• Participants in a WSI modify their objectives or budget commitments.

 

Integrity Risk Areas Related to WSI Governance and Processes

Integrity risks related to the governance and management processes of a WSI can be introduced during planning and design, stakeholder engagement, decision making and communication, financial management, and monitoring and evaluation. Getting these processes right is critical to ensuring that the WSI delivers on its objectives and serves the public interest. In the absence of robust, well-designed, and transparent processes for planning, decision making, stakeholder participation, whistle-blowing, financial management, and monitoring, WSIs are vulnerable to corrupt behaviors, capture, and manipulation toward vested interests. Well-designed processes also help with independent oversight, accountability, and legitimacy of the WSI.

Integrity Risk Area Examples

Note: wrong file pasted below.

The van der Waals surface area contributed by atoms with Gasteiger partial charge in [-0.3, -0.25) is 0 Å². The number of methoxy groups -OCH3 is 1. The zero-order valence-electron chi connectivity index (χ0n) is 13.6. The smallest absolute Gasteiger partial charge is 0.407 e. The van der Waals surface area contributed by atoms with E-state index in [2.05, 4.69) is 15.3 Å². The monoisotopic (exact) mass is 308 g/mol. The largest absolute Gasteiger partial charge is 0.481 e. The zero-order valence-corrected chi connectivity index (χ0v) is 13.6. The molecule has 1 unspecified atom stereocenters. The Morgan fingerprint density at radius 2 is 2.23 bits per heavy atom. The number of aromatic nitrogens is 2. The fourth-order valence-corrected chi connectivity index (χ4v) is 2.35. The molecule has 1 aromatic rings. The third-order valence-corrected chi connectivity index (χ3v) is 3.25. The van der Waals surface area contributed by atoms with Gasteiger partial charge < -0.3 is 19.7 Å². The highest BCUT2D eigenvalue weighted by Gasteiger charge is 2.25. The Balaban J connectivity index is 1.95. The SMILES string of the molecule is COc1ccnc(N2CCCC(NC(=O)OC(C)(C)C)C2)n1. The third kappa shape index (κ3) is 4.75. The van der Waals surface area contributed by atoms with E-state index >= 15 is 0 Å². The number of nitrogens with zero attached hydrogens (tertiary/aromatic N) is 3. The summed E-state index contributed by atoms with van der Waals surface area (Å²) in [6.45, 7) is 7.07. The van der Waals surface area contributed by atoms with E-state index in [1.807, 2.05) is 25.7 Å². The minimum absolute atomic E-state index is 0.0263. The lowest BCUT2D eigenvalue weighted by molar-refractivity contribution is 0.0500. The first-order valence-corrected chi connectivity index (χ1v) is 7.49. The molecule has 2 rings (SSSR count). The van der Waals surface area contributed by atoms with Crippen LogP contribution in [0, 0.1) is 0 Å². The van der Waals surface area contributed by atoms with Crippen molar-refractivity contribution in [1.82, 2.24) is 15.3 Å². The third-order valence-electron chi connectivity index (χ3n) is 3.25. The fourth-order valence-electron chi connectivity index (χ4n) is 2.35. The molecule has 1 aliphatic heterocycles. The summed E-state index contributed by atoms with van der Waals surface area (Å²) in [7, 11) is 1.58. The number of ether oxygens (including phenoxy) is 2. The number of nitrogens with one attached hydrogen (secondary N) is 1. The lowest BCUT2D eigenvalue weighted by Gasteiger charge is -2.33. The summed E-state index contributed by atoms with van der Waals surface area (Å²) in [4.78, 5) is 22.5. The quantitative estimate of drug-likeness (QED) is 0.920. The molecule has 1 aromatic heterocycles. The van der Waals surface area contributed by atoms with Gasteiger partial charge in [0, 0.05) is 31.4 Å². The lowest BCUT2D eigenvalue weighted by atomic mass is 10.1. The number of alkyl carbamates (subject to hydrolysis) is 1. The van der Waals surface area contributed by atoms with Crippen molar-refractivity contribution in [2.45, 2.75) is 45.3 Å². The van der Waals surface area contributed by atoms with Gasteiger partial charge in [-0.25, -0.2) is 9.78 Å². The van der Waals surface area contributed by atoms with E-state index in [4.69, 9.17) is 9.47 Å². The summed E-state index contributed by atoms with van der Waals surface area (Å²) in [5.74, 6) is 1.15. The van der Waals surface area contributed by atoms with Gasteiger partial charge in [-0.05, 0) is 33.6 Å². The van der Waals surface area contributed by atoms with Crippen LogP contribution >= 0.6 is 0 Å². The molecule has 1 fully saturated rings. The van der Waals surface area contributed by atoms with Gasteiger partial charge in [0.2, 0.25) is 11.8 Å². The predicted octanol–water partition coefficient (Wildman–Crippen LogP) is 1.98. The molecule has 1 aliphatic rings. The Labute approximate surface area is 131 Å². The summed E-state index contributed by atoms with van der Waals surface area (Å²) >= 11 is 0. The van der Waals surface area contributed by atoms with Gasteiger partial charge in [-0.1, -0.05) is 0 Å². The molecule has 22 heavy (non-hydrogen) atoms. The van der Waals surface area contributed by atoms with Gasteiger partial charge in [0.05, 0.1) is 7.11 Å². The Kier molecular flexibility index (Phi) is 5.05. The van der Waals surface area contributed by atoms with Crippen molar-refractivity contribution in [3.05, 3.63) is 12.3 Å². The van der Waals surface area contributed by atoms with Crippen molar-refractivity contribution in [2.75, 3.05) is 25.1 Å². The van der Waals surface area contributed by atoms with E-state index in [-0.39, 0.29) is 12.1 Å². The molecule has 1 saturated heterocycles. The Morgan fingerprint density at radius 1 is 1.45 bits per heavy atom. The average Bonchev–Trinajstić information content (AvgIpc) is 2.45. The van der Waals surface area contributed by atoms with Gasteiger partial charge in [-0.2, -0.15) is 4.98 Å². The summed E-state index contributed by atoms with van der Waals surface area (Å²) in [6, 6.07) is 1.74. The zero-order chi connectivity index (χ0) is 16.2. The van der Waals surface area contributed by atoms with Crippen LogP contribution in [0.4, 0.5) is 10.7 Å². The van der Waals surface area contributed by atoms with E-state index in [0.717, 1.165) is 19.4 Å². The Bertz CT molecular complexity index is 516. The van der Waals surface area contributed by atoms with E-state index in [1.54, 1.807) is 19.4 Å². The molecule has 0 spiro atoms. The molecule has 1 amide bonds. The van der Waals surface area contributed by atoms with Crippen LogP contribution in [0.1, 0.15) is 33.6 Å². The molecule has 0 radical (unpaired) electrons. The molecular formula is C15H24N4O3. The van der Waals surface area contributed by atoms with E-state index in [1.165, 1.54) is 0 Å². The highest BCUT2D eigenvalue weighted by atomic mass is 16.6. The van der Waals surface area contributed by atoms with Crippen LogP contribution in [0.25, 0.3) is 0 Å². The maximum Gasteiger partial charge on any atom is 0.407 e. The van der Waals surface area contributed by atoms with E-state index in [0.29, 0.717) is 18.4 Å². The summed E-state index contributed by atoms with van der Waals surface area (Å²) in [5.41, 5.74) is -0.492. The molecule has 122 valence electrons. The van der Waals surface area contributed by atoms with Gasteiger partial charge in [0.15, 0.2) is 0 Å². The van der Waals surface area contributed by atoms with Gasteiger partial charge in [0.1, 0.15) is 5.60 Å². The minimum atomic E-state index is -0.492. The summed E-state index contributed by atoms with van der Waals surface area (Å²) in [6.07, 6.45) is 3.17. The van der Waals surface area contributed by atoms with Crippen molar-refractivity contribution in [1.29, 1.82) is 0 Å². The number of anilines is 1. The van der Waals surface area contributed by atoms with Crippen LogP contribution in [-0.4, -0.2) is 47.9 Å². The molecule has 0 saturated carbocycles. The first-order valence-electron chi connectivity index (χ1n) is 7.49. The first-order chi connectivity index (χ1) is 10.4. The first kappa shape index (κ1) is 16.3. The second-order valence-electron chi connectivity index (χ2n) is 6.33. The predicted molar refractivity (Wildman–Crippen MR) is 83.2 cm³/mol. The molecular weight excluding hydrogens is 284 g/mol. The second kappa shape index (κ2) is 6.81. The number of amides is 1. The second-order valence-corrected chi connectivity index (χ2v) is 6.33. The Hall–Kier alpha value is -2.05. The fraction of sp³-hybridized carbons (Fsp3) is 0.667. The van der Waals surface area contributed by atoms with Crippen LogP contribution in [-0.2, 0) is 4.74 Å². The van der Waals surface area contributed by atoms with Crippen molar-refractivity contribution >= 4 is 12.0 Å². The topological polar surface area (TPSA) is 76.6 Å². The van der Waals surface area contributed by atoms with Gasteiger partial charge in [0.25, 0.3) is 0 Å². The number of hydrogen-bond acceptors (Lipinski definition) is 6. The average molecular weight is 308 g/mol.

planning and design
  • A WSI pays local government staff to clear waste from a river, but it emerges that the same local government illegally dumps waste into the same river.
  • A WSI invests in non-viable technologies, infrastructure without operations and management planning, or environmentally damaging infrastructure.
  • A WSI generates a payment scheme for watershed services, but this fails due to competition with existing statutory water use payment schemes, and lack of demand.
stakeholder engagement
  • Access to decision making in a WSI is based on non-transparent selection criteria or payment of a fee, restricting the presence of those affected by the initiative.